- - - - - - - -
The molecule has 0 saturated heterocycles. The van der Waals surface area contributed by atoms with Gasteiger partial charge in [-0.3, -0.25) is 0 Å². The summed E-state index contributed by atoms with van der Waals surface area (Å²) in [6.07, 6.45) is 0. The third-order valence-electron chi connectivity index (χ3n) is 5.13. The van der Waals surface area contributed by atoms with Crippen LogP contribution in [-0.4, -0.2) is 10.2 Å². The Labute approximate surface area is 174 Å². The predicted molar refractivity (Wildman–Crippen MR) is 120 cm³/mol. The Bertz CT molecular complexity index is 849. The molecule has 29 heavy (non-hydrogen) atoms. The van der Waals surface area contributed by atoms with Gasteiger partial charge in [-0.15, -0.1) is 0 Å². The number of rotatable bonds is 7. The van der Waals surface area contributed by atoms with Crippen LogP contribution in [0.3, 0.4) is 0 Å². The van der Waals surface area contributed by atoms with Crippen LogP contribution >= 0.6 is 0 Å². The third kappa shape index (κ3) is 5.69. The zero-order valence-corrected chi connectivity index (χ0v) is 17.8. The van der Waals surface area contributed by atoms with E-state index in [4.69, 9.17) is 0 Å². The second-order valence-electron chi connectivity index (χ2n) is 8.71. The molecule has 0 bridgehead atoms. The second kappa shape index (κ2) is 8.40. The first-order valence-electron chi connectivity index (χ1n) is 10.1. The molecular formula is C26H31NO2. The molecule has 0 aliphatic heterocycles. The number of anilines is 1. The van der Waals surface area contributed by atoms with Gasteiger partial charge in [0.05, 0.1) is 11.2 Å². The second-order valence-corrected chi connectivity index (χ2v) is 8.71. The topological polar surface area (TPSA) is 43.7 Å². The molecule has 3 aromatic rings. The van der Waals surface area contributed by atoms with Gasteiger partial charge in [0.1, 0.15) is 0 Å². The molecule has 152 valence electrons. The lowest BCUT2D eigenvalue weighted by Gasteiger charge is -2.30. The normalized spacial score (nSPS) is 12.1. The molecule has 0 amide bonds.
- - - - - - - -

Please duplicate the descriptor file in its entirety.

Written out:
The molecule has 0 saturated heterocycles. The van der Waals surface area contributed by atoms with Gasteiger partial charge in [-0.3, -0.25) is 0 Å². The summed E-state index contributed by atoms with van der Waals surface area (Å²) in [6.07, 6.45) is 0. The third-order valence-electron chi connectivity index (χ3n) is 5.13. The van der Waals surface area contributed by atoms with Crippen LogP contribution in [-0.4, -0.2) is 10.2 Å². The Labute approximate surface area is 174 Å². The predicted molar refractivity (Wildman–Crippen MR) is 120 cm³/mol. The Bertz CT molecular complexity index is 849. The molecule has 29 heavy (non-hydrogen) atoms. The van der Waals surface area contributed by atoms with Gasteiger partial charge in [-0.15, -0.1) is 0 Å². The number of rotatable bonds is 7. The van der Waals surface area contributed by atoms with Crippen LogP contribution in [0.3, 0.4) is 0 Å². The van der Waals surface area contributed by atoms with Crippen LogP contribution >= 0.6 is 0 Å². The third kappa shape index (κ3) is 5.69. The zero-order valence-corrected chi connectivity index (χ0v) is 17.8. The van der Waals surface area contributed by atoms with E-state index in [4.69, 9.17) is 0 Å². The second-order valence-electron chi connectivity index (χ2n) is 8.71. The molecule has 0 bridgehead atoms. The second kappa shape index (κ2) is 8.40. The first-order valence-electron chi connectivity index (χ1n) is 10.1. The molecular formula is C26H31NO2. The molecule has 0 aliphatic heterocycles. The number of anilines is 1. The van der Waals surface area contributed by atoms with Gasteiger partial charge in [0.05, 0.1) is 11.2 Å². The second-order valence-corrected chi connectivity index (χ2v) is 8.71. The topological polar surface area (TPSA) is 43.7 Å². The molecule has 3 aromatic rings. The van der Waals surface area contributed by atoms with Gasteiger partial charge in [0.1, 0.15) is 0 Å². The molecule has 152 valence electrons. The lowest BCUT2D eigenvalue weighted by Gasteiger charge is -2.30. The normalized spacial score (nSPS) is 12.1. The molecule has 0 amide bonds.